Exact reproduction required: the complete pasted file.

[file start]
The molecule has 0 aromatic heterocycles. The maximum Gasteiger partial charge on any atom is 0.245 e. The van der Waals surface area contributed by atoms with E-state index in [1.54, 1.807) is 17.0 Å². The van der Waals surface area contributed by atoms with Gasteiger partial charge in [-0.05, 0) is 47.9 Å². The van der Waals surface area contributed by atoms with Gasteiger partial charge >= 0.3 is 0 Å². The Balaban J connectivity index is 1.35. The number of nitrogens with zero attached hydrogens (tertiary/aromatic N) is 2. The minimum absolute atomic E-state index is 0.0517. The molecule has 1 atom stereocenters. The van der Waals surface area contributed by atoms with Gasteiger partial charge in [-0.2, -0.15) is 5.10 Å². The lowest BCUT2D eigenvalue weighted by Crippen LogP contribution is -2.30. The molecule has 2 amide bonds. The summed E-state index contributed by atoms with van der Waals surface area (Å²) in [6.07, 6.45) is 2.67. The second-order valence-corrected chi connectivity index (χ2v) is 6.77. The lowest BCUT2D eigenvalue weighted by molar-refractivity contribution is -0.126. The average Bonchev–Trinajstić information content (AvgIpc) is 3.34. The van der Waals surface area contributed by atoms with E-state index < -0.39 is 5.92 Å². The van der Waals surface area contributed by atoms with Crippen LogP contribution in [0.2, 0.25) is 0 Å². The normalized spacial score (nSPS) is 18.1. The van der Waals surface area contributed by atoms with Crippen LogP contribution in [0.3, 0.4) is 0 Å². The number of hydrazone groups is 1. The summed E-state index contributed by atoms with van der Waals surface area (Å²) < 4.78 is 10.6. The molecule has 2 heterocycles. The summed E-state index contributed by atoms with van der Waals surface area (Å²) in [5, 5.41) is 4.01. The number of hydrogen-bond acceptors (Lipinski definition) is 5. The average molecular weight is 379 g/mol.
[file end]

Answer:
The molecule has 0 aromatic heterocycles. The maximum Gasteiger partial charge on any atom is 0.245 e. The van der Waals surface area contributed by atoms with E-state index in [1.54, 1.807) is 17.0 Å². The van der Waals surface area contributed by atoms with Gasteiger partial charge in [-0.05, 0) is 47.9 Å². The van der Waals surface area contributed by atoms with Gasteiger partial charge >= 0.3 is 0 Å². The Balaban J connectivity index is 1.35. The number of nitrogens with zero attached hydrogens (tertiary/aromatic N) is 2. The minimum absolute atomic E-state index is 0.0517. The molecule has 1 atom stereocenters. The van der Waals surface area contributed by atoms with Gasteiger partial charge in [-0.2, -0.15) is 5.10 Å². The lowest BCUT2D eigenvalue weighted by Crippen LogP contribution is -2.30. The molecule has 2 amide bonds. The summed E-state index contributed by atoms with van der Waals surface area (Å²) in [6.07, 6.45) is 2.67. The second-order valence-corrected chi connectivity index (χ2v) is 6.77. The lowest BCUT2D eigenvalue weighted by molar-refractivity contribution is -0.126. The average Bonchev–Trinajstić information content (AvgIpc) is 3.34. The van der Waals surface area contributed by atoms with E-state index < -0.39 is 5.92 Å². The van der Waals surface area contributed by atoms with Crippen LogP contribution in [0.2, 0.25) is 0 Å². The normalized spacial score (nSPS) is 18.1. The van der Waals surface area contributed by atoms with Crippen LogP contribution in [0.3, 0.4) is 0 Å². The number of hydrazone groups is 1. The summed E-state index contributed by atoms with van der Waals surface area (Å²) < 4.78 is 10.6. The molecule has 2 heterocycles. The summed E-state index contributed by atoms with van der Waals surface area (Å²) in [5, 5.41) is 4.01. The number of hydrogen-bond acceptors (Lipinski definition) is 5. The average molecular weight is 379 g/mol.